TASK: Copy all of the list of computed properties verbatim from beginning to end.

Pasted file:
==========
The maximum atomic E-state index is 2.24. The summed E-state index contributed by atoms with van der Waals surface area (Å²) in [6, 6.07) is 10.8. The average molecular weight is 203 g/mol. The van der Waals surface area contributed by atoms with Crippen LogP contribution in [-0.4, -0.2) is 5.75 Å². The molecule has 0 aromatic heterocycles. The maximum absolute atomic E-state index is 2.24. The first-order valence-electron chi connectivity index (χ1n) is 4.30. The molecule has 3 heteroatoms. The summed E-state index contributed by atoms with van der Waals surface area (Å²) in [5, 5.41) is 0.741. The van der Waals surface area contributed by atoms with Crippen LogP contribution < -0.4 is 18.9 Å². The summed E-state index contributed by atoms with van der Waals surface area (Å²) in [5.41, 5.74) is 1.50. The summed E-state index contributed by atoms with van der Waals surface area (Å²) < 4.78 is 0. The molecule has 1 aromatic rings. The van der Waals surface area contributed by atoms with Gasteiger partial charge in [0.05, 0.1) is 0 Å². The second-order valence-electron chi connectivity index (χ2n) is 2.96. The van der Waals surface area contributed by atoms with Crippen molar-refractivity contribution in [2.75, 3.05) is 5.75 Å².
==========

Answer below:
The maximum atomic E-state index is 2.24. The summed E-state index contributed by atoms with van der Waals surface area (Å²) in [6, 6.07) is 10.8. The average molecular weight is 203 g/mol. The van der Waals surface area contributed by atoms with Crippen LogP contribution in [-0.4, -0.2) is 5.75 Å². The molecule has 0 aromatic heterocycles. The maximum absolute atomic E-state index is 2.24. The first-order valence-electron chi connectivity index (χ1n) is 4.30. The molecule has 3 heteroatoms. The summed E-state index contributed by atoms with van der Waals surface area (Å²) in [5, 5.41) is 0.741. The van der Waals surface area contributed by atoms with Crippen LogP contribution < -0.4 is 18.9 Å². The summed E-state index contributed by atoms with van der Waals surface area (Å²) in [5.41, 5.74) is 1.50. The summed E-state index contributed by atoms with van der Waals surface area (Å²) < 4.78 is 0. The molecule has 1 aromatic rings. The van der Waals surface area contributed by atoms with Gasteiger partial charge in [0.05, 0.1) is 0 Å². The second-order valence-electron chi connectivity index (χ2n) is 2.96. The van der Waals surface area contributed by atoms with Crippen molar-refractivity contribution in [2.75, 3.05) is 5.75 Å².